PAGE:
Any number of bloggers were letting our senior Senator have it following an interview with Anderson Cooper when she supposedly seemed, for lack of a better term, lethargic...I didn't see the interview (Crooks & Liars has the video, Think Progress has a transcript)--so I'm witholding any opinion, although a comment I read is probably spot on: come election time, don't be surprised to see the GOP blaming Blanco and Landrieu for the slow response.
And Landrieu shouldn't expect much defense from the Democratic wing of the Democratic party, judging from comments.
Anyway, I'm not here to praise or excoriate Senator Landrieu--like I said, I didn't see the interview, and haven't had time to watch it (and I'm trying to balance work, some important personal stuff...and yeah, writing some posts). However, whether or not Landrieu is playing the chump, the truth is the response to Hurricane Katrina HAS been achingly, painfully slow. Slow like trying to download the entire Bob Dylan album Bringing it all Back Home on a 14.4 modem slow--Atrios has some comparisons to crises distant and recent (the Berlin airlift and the tsunami), and the latest response is found wanting, especially considering that while the storm came upon the city relatively quick by hurricane standards, there was still a window of some 72 hours prior to it arriving when preparations could--and should--have been implemented. And LET'S ALL hope that the contingencies involved more than contraflow.
Furthermore, a couple of things are becoming glaringly apparent: first, BASIC matters like levee maintenence/upgrades were placed on hold...by the federal administration (one benefit of reading YRHT on a regular basis is that Oyster often points out very good books to read like Rising Tide, which, among other things, notes the Federal role in constructing and maintaining levees. And, as cited below, the Federal government basically gave NOLA the finger in recent years when it came to such projects.
Now, the city itself isn't blameless--last night I put in a post arguing that the city should have, at the very least, attempted to press buses into service BEFORE the storm--and, despite it not even being on the radar screen, should have DEMANDED additional Amtrak runs to evacuate people (which would've had the added benefit of not congesting traffic any further). Pre-positioning of troops might have also been beneficial in both rescues and looting prevention, although, again, it's one of those ugly unspoken (except by those of us on the progressive side of things) facts that the LNG is over in Iraq right now.
This morning Ray Nagin finally gave in to what must be a massive sized lump of anger welling up inside--whether this manages to accomplish anything remains to be seen. And, sorry to place the two in the same paragraph, but NOLA writer Schroeder likewise is furious...and it was in reading his post today that I began to think about what I'm writing now...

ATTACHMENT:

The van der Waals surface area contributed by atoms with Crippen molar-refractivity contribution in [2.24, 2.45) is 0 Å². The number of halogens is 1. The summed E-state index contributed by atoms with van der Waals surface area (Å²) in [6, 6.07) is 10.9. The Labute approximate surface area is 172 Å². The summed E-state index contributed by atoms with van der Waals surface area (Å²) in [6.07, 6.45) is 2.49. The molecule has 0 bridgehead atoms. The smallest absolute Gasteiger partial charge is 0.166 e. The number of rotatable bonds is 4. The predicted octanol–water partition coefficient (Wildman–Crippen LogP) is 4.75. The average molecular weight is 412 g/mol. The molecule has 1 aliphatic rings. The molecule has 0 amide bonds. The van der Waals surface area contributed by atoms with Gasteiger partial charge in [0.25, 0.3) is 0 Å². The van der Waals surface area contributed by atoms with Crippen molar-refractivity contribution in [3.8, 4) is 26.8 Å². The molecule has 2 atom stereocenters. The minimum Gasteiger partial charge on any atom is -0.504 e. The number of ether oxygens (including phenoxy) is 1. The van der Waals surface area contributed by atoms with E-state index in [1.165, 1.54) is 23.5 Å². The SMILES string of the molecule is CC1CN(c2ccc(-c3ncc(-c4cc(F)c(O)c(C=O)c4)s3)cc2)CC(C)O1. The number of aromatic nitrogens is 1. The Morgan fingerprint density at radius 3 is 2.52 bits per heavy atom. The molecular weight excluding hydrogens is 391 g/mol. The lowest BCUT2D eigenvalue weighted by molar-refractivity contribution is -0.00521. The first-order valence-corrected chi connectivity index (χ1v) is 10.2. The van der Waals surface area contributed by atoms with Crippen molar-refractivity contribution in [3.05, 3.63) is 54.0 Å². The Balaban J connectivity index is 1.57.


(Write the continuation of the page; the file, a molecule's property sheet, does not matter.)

Schroeder has a right to be furious--for that matter, a LOT of people have the right to be VERY angry at the way this disaster has been handled once nature's fury passed. As citizens of this nation, we should EXPECT our government to respond--and respond quickly--to calamities like this--that's WHY we pay taxes, that's WHY we have institutions like FEMA, Homeland Security, the National Guard, the police, and so on. Taxes paid by New Orleanians--and by Louisianians, AND by citizens of the entire nation SHOULD have been used for levee maintenence, given the vital role New Orleans plays in our nation. NOLA ain't just the city of sin. It's a major port, and vital to the nation's security (um oil anyone?)...
Coming into work, I was considering all this--and further considering the way special interests like corporations have, for YEARS, been cajoling, bullying, and purchasing their way into government in order to fund or finance THEIR pet programs, while simultaneously demanding--and often enough, demanding in ways every bit as loud as Nagin did this morning--that THEY be catered to in the form of reduced taxes, sweetheart deals, etc. etc. Their demands are incessant--and, you know what? They tend to get their way.
Maybe it's all the money...or maybe it's the fact that they own the government...or maybe it's that they constantly shout at the top of their lungs, drowning out all other voices. Whatever it is--maybe a combination--it works for them.
And that's why I'm glad to see Schroeder get angry. I'm glad Nagin shouted out. Even as I'm appalled by the scene at the Convention Center--just unbelievable--AND throughout the city, likewise--I'm glad that some decided to shout as loud as they could, because right now--RIGHT NOW--they need help. And I'm appalled that the government's response was so weak...I'm also appalled that the government's preparation was also so weak.
Perhaps this disaster--and the way it affected so many normal, ordinary people--people who don't have the money to throw in armfuls to the politicians--will serve as a wake up call to those who pander for our votes while selling us down the river. And if the disaster in Louisiana, Mississippi, and Alabama manages to wake folks up, then, while it won't compensate for those who've lost family and loved ones (or property) it might serve as a way to honor those we've lost, or those who've lost everything--particularly in these times.
(note: sorry for the late start--I've been very busy here).